Japan's Nikkei index has dropped almost 10% since the earthquake hit, but this is not what most analysts are really worried about. Instead, they're looking at Japan's debt, and wondering how the government is going to finance a reconstruction that will require mind-boggling sums, as the BBC points out: "The sum that Japan needs to borrow this year is the kind of number that boggles the brain: if you add together both the maturing debt that needs to be repaid and new borrowing to finance the deficit, Japan needs to borrow around a third of its $5.5 trillion GDP, excluding very short term debt, or more than half its GDP including short term debt."
That borrowing is going to come atop an already colossal debt burden--Japan's debt-to-GDP ratio is currently well over 200%. This can't go on forever . . . is this when it stops?
In the short term, no, for two reasons. As Nomura points out in the BBC link, the Bank of Japan is . . . er . . . [insert some metaphor for supergoosing the money-supply that does not involve floods.] In the short term the BOJ's actions may actually increase the price of Japanese bonds--and according to Nomura, the ratings agencies are probably going to cut Japan some "humanitarian" slack.
There's also the fact that most of Japan's borrowing is done not only in its own currency, but from its own people. This means you're not going to see the sort of capital flight that has brought down other heavily indebted countries. And in the immediate aftermath of a crisis, I expect that Japan is going to experience the sort of patriotic surge that temporarily unified America after 9/11. I doubt their willingness to lend will flag in the near term; it will, indeed, probably increase.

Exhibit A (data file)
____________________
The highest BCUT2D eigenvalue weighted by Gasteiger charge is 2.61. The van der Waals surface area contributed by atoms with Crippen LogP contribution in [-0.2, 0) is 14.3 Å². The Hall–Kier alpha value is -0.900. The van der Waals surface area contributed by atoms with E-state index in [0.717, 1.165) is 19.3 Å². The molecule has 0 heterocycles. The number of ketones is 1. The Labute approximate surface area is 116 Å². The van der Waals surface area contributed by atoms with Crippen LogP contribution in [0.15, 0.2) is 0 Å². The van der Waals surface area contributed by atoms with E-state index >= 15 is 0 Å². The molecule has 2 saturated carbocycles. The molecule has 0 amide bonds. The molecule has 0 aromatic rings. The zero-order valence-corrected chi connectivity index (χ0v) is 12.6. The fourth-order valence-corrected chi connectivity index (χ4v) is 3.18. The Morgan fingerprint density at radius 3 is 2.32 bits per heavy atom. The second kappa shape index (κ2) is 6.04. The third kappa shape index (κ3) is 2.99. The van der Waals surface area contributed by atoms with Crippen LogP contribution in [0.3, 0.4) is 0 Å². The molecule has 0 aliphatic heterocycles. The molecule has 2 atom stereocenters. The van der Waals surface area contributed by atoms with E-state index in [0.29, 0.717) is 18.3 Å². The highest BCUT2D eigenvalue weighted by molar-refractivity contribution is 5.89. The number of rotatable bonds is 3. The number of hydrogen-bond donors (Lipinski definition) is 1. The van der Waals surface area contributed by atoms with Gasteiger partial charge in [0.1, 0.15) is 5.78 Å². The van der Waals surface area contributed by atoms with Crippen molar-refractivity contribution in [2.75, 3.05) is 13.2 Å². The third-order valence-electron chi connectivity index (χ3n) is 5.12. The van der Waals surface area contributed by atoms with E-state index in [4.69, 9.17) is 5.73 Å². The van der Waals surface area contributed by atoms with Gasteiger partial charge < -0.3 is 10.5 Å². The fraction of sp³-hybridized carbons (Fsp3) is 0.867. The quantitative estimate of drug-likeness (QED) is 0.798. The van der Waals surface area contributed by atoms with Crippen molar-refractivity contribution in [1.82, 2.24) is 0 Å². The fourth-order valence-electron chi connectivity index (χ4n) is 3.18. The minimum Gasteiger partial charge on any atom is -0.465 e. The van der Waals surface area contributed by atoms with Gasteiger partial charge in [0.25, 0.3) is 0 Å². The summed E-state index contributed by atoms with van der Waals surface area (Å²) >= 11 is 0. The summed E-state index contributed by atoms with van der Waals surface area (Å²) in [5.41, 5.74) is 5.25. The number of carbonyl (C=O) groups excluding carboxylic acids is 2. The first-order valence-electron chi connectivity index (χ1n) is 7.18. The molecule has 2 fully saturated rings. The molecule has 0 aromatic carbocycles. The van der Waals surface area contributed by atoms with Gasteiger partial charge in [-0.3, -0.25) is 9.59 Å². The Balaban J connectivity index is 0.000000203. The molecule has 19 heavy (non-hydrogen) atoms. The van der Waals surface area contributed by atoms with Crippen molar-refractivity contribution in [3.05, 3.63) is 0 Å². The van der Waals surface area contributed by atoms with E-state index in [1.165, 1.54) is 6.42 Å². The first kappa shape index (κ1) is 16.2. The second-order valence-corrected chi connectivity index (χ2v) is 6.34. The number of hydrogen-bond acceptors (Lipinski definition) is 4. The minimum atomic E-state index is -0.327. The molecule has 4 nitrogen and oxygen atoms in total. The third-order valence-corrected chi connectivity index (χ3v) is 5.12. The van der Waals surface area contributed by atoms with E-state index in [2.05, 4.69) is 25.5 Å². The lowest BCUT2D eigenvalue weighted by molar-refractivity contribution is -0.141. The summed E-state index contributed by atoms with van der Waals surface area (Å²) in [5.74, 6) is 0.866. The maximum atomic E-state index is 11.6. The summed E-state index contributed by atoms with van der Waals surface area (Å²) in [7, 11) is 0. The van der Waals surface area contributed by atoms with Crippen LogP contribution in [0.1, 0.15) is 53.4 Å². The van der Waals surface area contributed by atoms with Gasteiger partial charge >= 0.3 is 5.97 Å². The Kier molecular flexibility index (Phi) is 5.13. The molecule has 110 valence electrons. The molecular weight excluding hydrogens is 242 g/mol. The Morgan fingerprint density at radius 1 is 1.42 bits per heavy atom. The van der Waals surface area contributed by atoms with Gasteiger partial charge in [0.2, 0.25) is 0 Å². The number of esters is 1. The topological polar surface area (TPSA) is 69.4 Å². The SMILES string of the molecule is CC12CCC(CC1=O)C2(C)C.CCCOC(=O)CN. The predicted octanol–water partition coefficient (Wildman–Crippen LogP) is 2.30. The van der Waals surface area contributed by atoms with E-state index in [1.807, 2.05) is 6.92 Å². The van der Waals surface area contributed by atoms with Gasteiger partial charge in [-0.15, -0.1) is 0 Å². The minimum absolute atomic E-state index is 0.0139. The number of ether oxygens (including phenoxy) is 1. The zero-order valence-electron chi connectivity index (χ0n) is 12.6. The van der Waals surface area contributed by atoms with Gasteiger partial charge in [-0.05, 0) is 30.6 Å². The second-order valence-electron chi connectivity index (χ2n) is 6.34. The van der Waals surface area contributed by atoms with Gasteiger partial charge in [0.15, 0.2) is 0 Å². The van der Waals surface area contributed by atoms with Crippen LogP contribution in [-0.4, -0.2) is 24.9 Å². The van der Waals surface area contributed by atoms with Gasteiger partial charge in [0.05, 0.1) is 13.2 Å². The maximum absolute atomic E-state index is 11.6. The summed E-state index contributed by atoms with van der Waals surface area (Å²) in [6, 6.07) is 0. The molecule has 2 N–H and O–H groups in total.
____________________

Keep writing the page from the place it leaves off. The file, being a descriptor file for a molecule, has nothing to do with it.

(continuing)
On the other hand, it's very much in question whether Japan can really finance all of this on its own resources. 1/3 of GDP is a lot of borrowing. It's not impossible--we borrowed 30% of GDP in 1943. But we started with a pretty low debt burden.
Moody's can offer Japan a "humanitarian" extension on getting its act together, but that doesn't mean that people outside the country are necessarily going to be willing lenders--at least, not at the same prices that Japan's savers have given. The Bank of Japan can ease the money supply--but it can't supply the real resources that Japan will need to rebuild from this disaster.
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is a columnist at Bloomberg View
and a former senior editor at The Atlantic.
Her new book is The Up Side of Down